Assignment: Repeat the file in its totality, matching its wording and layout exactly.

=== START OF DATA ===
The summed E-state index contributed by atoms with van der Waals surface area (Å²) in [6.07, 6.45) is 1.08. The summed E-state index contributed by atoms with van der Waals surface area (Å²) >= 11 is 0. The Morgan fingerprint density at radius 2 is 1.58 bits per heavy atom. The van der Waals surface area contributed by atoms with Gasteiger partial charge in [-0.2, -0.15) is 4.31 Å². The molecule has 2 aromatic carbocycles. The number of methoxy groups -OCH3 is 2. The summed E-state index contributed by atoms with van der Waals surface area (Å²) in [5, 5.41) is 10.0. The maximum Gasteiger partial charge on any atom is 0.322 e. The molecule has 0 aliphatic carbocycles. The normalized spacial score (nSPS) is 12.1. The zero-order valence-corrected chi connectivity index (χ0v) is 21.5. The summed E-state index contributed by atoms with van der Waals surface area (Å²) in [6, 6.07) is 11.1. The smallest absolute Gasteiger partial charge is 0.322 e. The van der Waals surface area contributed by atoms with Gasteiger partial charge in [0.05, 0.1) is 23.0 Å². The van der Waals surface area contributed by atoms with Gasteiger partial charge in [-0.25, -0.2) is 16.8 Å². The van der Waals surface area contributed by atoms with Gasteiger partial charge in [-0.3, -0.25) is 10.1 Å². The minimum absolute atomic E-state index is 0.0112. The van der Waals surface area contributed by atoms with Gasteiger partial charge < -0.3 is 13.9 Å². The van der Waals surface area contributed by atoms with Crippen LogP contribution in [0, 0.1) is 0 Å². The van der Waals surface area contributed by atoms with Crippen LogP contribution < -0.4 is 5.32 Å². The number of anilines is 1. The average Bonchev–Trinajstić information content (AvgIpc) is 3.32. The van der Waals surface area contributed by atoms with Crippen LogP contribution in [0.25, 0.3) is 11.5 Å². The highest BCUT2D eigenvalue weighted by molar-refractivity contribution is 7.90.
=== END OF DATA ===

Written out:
The summed E-state index contributed by atoms with van der Waals surface area (Å²) in [6.07, 6.45) is 1.08. The summed E-state index contributed by atoms with van der Waals surface area (Å²) >= 11 is 0. The Morgan fingerprint density at radius 2 is 1.58 bits per heavy atom. The van der Waals surface area contributed by atoms with Gasteiger partial charge in [-0.2, -0.15) is 4.31 Å². The molecule has 2 aromatic carbocycles. The number of methoxy groups -OCH3 is 2. The summed E-state index contributed by atoms with van der Waals surface area (Å²) in [5, 5.41) is 10.0. The maximum Gasteiger partial charge on any atom is 0.322 e. The molecule has 0 aliphatic carbocycles. The normalized spacial score (nSPS) is 12.1. The zero-order valence-corrected chi connectivity index (χ0v) is 21.5. The summed E-state index contributed by atoms with van der Waals surface area (Å²) in [6, 6.07) is 11.1. The smallest absolute Gasteiger partial charge is 0.322 e. The van der Waals surface area contributed by atoms with Gasteiger partial charge in [0.05, 0.1) is 23.0 Å². The van der Waals surface area contributed by atoms with Gasteiger partial charge in [-0.25, -0.2) is 16.8 Å². The van der Waals surface area contributed by atoms with Gasteiger partial charge in [-0.3, -0.25) is 10.1 Å². The minimum absolute atomic E-state index is 0.0112. The van der Waals surface area contributed by atoms with Gasteiger partial charge < -0.3 is 13.9 Å². The van der Waals surface area contributed by atoms with Crippen LogP contribution in [0, 0.1) is 0 Å². The van der Waals surface area contributed by atoms with Crippen LogP contribution < -0.4 is 5.32 Å². The number of anilines is 1. The average Bonchev–Trinajstić information content (AvgIpc) is 3.32. The van der Waals surface area contributed by atoms with Crippen LogP contribution in [0.25, 0.3) is 11.5 Å². The highest BCUT2D eigenvalue weighted by molar-refractivity contribution is 7.90.